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Opening Arguments

Middletown redux

Nearly 80 years ago, a couple of sociologists wrote a book about Muncie called "Middletown," detailing one Midwestern city's struggle with change -- moving from 19th-century agriculture to 20th-century industrialization. Now, that 20th-century-style industry is disappearing, and The Associated Press visits Muncie to see how residents are coping with the transition to the 21st-century global economy.  Predictably, change is just as unsettling as always:

It is the bitterness of the times, not just the cynicism of the politicians, that is souring people on politics.

"If you want to grow and flourish in a flat world, you better learn to change and align yourself with it."

Those words glow from a projection screen on the second floor of the Ball State University library, where Tatiana A. Kolovou is clapping her hands far too joyfully for an 8:30 a.m. seminar on culture shock in the workplace. The quote is from Thomas Friedman's seminal book on globalization in the 21st century, "The World is Flat," and Kolovou's audience is entranced.

She is a Greek immigrant and newly minted U.S. citizen who consults with businesses about how to prepare employees for a "flat" world, where once-dominant America is competing against rising nations on an increasingly level playing field.

"You must know how to interact with other people around the world and other places because we're no longer isolated in our little personal cocoons _ our families, our towns, our counties, our country," Kolovou tells two dozen Ball State staff. "We are a small part of a global community, like it or not."

In other words, the world is getting smaller ... so get over it. Hers is not a lesson about how to outpace the Chinese and other global competitors, but rather how to work with them: Don't be loud, don't be rude, and don't crowd them.

Don't fight it, people. Be a good global citizen _ or else.

The world is getting smaller, so get over it. The global economy is as much an unstoppable force as the industrial revolution. We can learn to deal with it or be destroyed by it. We need to be smart about what we can and can't do and be serious about things like education and retraining. High-paying, low-skill jobs are not coming back, no matter what the pandering political class says.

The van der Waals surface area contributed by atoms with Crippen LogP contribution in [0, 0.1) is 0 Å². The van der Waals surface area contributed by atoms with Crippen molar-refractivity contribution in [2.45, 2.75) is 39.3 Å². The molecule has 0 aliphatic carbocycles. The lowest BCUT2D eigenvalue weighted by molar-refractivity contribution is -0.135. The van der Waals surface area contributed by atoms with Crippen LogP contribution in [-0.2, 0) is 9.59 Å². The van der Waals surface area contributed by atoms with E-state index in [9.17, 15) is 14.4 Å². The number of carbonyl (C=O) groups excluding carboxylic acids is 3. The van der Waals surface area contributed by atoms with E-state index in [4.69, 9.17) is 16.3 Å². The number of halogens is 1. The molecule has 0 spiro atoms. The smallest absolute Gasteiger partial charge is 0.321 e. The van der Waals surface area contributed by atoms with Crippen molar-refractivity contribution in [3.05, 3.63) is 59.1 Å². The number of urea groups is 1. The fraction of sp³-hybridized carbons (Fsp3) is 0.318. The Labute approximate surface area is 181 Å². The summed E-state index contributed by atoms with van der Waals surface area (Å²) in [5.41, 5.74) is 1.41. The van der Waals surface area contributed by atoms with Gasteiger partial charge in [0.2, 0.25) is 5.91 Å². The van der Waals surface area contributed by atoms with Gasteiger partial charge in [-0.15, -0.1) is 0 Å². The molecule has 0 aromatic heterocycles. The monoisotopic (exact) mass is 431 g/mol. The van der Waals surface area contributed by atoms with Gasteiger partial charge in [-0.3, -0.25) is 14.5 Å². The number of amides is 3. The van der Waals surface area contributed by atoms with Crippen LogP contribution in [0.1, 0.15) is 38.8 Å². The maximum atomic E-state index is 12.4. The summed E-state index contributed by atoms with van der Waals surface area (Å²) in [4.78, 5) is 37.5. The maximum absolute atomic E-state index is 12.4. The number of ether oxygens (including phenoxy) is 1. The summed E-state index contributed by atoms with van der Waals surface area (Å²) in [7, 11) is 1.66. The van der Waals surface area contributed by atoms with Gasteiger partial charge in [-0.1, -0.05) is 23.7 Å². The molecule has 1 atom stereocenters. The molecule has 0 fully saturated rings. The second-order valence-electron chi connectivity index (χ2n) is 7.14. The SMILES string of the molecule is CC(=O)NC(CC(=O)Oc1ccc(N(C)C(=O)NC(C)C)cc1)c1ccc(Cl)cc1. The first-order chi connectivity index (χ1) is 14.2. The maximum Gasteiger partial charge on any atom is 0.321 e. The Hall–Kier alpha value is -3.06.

Beware of candidates -- Clinton, Obama -- who say they can stem the tide by denying reality with protectionist policies that will only make matters worse. Beware of candidates -- McCain -- who confess they don't know much about the economy and seem most interested in military answers. War was the past. Trade is the future.

This comes near the end of the AP story: "Leadership that offers honesty and inspiration, that shields us from foreign threats, that fixes problems and evens the economic playing field. Is that not what we crave today?" That may be what we crave, but we shouldn't expect it to be delivered, any more than it was during the agricultural-industrial changeover. A politician who is honest won't promise to protect us from foreign threats. One who is inspirational won't pretend to be able to fix all the problems and level the playing field.


A J Bogle
Thu, 03/13/2008 - 8:00pm

And increasingly it appears that the jobs of the global 21st century are not those of innovation and industry but of resturants and retail.

Here is noted "leftist" Pat Buchanan on "free" trade

To Die for NAFTA
by Patrick J. Buchanan

"The commonest error in politics," said Lord Salisbury, "is sticking to the carcass of dead policies."

Lord Salisbury's rule comes to mind on reading of John McCain's delight at the $40 billion contract awarded the French-led parent of Airbus -- to build the next generation of U.S. Air Force tankers.

The contract could run to $100 billion and is a body blow to Boeing in its duel to the death with Airbus. Two-thirds of all air-to-air refueling tankers are used by the United States. The contract gives a 30-year lease on life to the expiring Airbus A330 and means early death for Boeing's 767, the U.S. model for the tanker.Continued

Congratulating himself for having exposed corruption in the Boeing bid, McCain purred, "I have always insisted that the Air Force buy major weapons through fair and open competition."

If McCain thinks Airbus has prospered through "fair and open competition," he is beyond recall. In its first 25 years, Airbus sold 770 planes but did not make a dime in profit. It was started as a socialist cartel, subsidized by the governments of Spain, France, Britain and Germany, to invade and capture a market owned by Americans who built the planes that won World War II.

Airbus drove Lockheed and McDonnell-Douglas out of the business of commercial aircraft and almost took down Boeing. And like indolent buffalo munching grass as they are shot one by one, we let it happen.

Lost U.S. jobs should not be our primary concern, said McCain, "I've always felt the best thing to do is to create the best weapons system we can at minimum cost to taxpayers."